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DS  header logo

The Golden Compass

For: DS   Also on: Mobile, PSP

Not exactly precious

Product: The Golden Compass | Developer: Behaviour Interactive | Publisher: Sega | Format: DS | Genre: Action, Adventure, Film/ TV tie- in | Players: 1-2 | Version: Europe
The Golden Compass DS, thumbnail 1
Apparently Northern Lights, the first book in Philip Pullman's His Dark Materials trilogy, was renamed The Golden Compass in America because audiences there might be confused about what the northern lights are. The end result is that we in the UK are confused about what The Golden Compass is, especially as the book's alethiometer isn't anything like a compass in the traditional 'point north' kind of way. But, to be clear, this is a game based on The Golden Compass film (starring Nicole Kidman and Daniel Craig) which, in turn, is based on the Northern Lights book.

The Northern Lights book is brilliant. Think of His Dark Materials like an acceptable alternative to Harry Potter if you're an adult, and can therefore easily read it on the train into work without worrying about what anyone else thinks because it's actually quite, well, dark.

The PG-rated film, however, looks like it's been made with the commercially friendly family entertainment sector in mind and, as such, we were expecting a similarly child-friendly game to accompany it.

Yet, while there's no denying the story sequences have been simplified, this game is surprisingly challenging – in parts, there's platform jumping and puzzle solving that'd give Lara Croft a run for her money. Sadly these levels aren't matched in quality throughout, but if you can forgive some ropey combat and often bland visuals there are at least some moments that work very well.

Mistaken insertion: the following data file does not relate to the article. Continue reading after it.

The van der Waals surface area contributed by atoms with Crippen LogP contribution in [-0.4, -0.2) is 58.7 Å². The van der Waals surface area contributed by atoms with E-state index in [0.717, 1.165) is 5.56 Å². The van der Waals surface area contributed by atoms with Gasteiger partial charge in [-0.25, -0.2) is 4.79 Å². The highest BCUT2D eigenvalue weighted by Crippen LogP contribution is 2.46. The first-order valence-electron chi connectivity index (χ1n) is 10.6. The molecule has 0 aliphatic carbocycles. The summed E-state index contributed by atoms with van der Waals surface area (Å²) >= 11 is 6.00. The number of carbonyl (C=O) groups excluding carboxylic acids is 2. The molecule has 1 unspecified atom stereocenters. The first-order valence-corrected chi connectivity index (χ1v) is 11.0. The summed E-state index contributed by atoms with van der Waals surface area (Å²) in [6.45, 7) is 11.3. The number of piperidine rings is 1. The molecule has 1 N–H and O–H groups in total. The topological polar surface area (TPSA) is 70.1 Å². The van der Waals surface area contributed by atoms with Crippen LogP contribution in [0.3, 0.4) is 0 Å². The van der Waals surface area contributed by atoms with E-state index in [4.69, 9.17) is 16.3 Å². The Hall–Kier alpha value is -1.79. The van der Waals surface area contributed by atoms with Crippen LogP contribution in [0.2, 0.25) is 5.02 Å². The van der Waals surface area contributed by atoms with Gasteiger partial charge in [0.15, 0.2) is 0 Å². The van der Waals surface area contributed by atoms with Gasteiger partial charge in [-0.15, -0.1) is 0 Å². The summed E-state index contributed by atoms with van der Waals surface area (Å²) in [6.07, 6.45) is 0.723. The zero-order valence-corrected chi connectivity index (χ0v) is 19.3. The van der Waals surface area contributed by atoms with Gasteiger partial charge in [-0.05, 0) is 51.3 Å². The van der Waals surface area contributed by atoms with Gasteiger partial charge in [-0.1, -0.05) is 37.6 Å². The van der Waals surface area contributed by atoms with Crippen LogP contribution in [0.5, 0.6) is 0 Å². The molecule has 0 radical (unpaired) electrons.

Of course, with such rich source material to hand-pick ideas from, we would have been sorely disappointed to find The Golden Compass delivered close to nothing. Thankfully this isn't the case, and the game wisely hones in on the key features in the book and film, before translating them rather successfully to the DS.

First, there's the mechanic of how daemons work in the game. Daemons, for those that don't know, are physical manifestations of a person's soul which take the form of an animal. In children, these daemons can alter their shape from one animal to another, which is rather perfect for a game. So tapping X switches between lead character Lyra and her daemon Pan, and then pressing R enables you to choose from four Pan forms (more are unlockable as you play but they essentially do the same as the four you start with and just look different).

So Pan's wildcat form, for example, is used to attack enemies, the ermine digs and activates switches, the hawk flies and can pick up and carry items, while the moth fits into small gaps and can scout the area ahead without alerting suspicion during stealth sections.

These various forms are what make the game's puzzles more intelligent than they might have otherwise been, and some solutions really require some thought. You might need to fly through an air vent as the moth to reach the other side of a locked door, switch to ermine form to dig up a key, and then rely on the hawk to carry it back to Lyra.